Why does delivering infrastructure have to be so complex on so many different levels? It seems hard to correctly identify infrastructure, assess the need for services from those assets, discern which infrastructure to maintain, rehabilitate, replace or build new. Further, there are strong disagreements at the political level, between infrastructure agencies and, within infrastructure agencies, between different asset managers.
Complexity arises from the involvement of a broad array of participants in the provision of infrastructure assets, as well as the managers of the services provided from those assets.
It also arises from complex streams of benefits. In addition to benefits accruing to consumers of infrastructure services, there are often significant streams of benefits that are positive externalities. Wider benefits to society from improved health services, better access to education, cleaner water supplies, stable supply of electricity, and improvements to travel time and quality of the trip. A healthier workforce improves productivity. A more educated populace can generate higher disposable incomes. Purer water supplies enhance public health. Stable electricity supplies reduce business interruptions. Improved transport systems make labour markets function better and increase intra and inter city productivity. The benefits are multifaceted and often hard to quantify on cost-benefit analyses.
On the supply side, it is often too easy to overlook the range of solutions that are on offer. After a need has been identified, solutions could well include non-built options. This may involve active demand management, improving utilization and output of existing assets, repairing and rehabilitating existing infrastructure, changing the infrastructure asset operating environment to foster demand for alternatives.
The options analysis needs to be undertaken at the output/outcome level, rather than at the input/resource level. That is where actual economic value can be identified. To do otherwise creates the risk of estimating the cost of sub-optimal options.
Complexity also arises in terms of finding the financial resources to commission and operate infrastructure assets. Also, implementation through procurement and construction may have complexity.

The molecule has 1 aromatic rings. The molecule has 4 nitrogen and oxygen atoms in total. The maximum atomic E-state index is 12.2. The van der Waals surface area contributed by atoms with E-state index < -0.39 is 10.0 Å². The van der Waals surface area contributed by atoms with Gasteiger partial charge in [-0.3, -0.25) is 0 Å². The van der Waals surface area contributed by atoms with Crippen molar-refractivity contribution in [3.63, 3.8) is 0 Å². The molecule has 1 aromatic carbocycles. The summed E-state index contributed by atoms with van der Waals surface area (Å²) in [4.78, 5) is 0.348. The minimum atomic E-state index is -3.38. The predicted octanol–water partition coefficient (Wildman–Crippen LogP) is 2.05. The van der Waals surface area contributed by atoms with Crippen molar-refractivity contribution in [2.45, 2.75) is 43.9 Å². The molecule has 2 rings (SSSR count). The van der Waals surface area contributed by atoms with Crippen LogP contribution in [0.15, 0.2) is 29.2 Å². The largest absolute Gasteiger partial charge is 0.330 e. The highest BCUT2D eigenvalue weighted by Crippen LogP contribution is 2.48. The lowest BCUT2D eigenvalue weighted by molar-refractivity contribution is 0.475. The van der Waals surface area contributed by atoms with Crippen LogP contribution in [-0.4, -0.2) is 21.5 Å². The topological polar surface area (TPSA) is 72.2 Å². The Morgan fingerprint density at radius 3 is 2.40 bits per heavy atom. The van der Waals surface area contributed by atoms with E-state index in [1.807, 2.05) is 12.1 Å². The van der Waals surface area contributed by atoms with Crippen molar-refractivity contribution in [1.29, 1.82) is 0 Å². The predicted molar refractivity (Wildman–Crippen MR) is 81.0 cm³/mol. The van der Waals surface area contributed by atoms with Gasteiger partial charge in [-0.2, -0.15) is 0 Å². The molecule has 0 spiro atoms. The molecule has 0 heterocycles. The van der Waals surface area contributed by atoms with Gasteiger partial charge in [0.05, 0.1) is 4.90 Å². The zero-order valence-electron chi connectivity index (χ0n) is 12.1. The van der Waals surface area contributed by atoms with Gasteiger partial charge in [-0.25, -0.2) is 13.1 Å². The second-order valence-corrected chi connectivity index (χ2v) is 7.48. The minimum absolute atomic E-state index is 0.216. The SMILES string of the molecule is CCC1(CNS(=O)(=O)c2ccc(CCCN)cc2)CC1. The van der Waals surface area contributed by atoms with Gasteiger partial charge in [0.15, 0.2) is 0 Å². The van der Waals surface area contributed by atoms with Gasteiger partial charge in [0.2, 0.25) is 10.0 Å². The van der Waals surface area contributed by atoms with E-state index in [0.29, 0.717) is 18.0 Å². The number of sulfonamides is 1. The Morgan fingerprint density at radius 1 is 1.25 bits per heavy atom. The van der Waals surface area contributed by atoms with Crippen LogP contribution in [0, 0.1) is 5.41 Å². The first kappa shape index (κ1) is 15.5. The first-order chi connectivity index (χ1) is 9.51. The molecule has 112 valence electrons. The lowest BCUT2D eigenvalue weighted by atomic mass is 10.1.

Large, nationally significant infrastructure contains a lot of first pass risks. Getting the right scale and scope of infrastructure to match the most likely demand profile requires a lot of analysis.
Many infrastructure assets contain hiding optionality benefits. The ability to set the ultimate scale and scope, as well as the possible staging to achieve that is a significant real asset option. At the outset, a lot of choices can be made that close off options later on. Least cost solutions are not necessarily the best solutions where service quality between options can vary.
So what gets bought and how it gets built becomes critical.
Ultimately financial resources are committed. This is because small annual benefits are often realized over long periods. This is in contrast to large initial construction costs. Construction costs and some measure of operating expenses have to be funded. User charges do not always cover these costs. Finance addresses the imbalance of cash flows inherent in infrastructure. Ultimately, infrastructure must be paid for either by users or taxpayers. There is a significant range of public and private financing mechanisms. Financing choices are complex and can carry different risk profiles. This can affect asset valuation, as well as commercial risks around viability.
These are all significant touch points highlighting infrastructure complexity. They warrant detailed consideration and investigation in each infrastructure project.